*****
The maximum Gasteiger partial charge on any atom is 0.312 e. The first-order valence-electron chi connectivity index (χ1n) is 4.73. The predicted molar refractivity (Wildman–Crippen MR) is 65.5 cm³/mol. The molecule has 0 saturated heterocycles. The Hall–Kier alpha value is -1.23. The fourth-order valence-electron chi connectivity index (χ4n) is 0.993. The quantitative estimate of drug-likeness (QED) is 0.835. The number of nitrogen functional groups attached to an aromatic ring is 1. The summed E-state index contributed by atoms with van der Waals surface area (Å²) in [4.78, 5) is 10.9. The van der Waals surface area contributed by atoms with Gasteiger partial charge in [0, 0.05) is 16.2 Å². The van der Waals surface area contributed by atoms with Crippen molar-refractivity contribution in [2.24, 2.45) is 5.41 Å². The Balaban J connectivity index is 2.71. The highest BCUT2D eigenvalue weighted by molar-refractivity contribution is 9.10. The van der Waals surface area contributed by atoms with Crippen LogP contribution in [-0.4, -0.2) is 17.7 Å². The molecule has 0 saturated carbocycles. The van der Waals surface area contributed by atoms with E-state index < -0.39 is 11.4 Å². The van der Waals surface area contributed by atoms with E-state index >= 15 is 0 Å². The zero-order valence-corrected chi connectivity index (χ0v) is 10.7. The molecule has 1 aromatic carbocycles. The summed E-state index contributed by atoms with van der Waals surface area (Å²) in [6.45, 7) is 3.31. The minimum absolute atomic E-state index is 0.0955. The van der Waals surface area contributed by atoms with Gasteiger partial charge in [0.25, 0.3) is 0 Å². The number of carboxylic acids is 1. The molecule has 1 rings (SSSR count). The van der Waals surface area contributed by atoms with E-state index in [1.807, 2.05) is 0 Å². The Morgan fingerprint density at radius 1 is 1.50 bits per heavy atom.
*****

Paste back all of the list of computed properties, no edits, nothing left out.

The maximum Gasteiger partial charge on any atom is 0.312 e. The first-order valence-electron chi connectivity index (χ1n) is 4.73. The predicted molar refractivity (Wildman–Crippen MR) is 65.5 cm³/mol. The molecule has 0 saturated heterocycles. The Hall–Kier alpha value is -1.23. The fourth-order valence-electron chi connectivity index (χ4n) is 0.993. The quantitative estimate of drug-likeness (QED) is 0.835. The number of nitrogen functional groups attached to an aromatic ring is 1. The summed E-state index contributed by atoms with van der Waals surface area (Å²) in [4.78, 5) is 10.9. The van der Waals surface area contributed by atoms with Gasteiger partial charge in [0, 0.05) is 16.2 Å². The van der Waals surface area contributed by atoms with Crippen molar-refractivity contribution in [2.24, 2.45) is 5.41 Å². The Balaban J connectivity index is 2.71. The highest BCUT2D eigenvalue weighted by molar-refractivity contribution is 9.10. The van der Waals surface area contributed by atoms with Crippen LogP contribution in [-0.4, -0.2) is 17.7 Å². The molecule has 0 saturated carbocycles. The van der Waals surface area contributed by atoms with E-state index < -0.39 is 11.4 Å². The van der Waals surface area contributed by atoms with E-state index >= 15 is 0 Å². The zero-order valence-corrected chi connectivity index (χ0v) is 10.7. The molecule has 1 aromatic carbocycles. The summed E-state index contributed by atoms with van der Waals surface area (Å²) in [6.45, 7) is 3.31. The minimum absolute atomic E-state index is 0.0955. The van der Waals surface area contributed by atoms with Gasteiger partial charge in [0.25, 0.3) is 0 Å². The number of carboxylic acids is 1. The molecule has 1 rings (SSSR count). The van der Waals surface area contributed by atoms with E-state index in [1.807, 2.05) is 0 Å². The Morgan fingerprint density at radius 1 is 1.50 bits per heavy atom.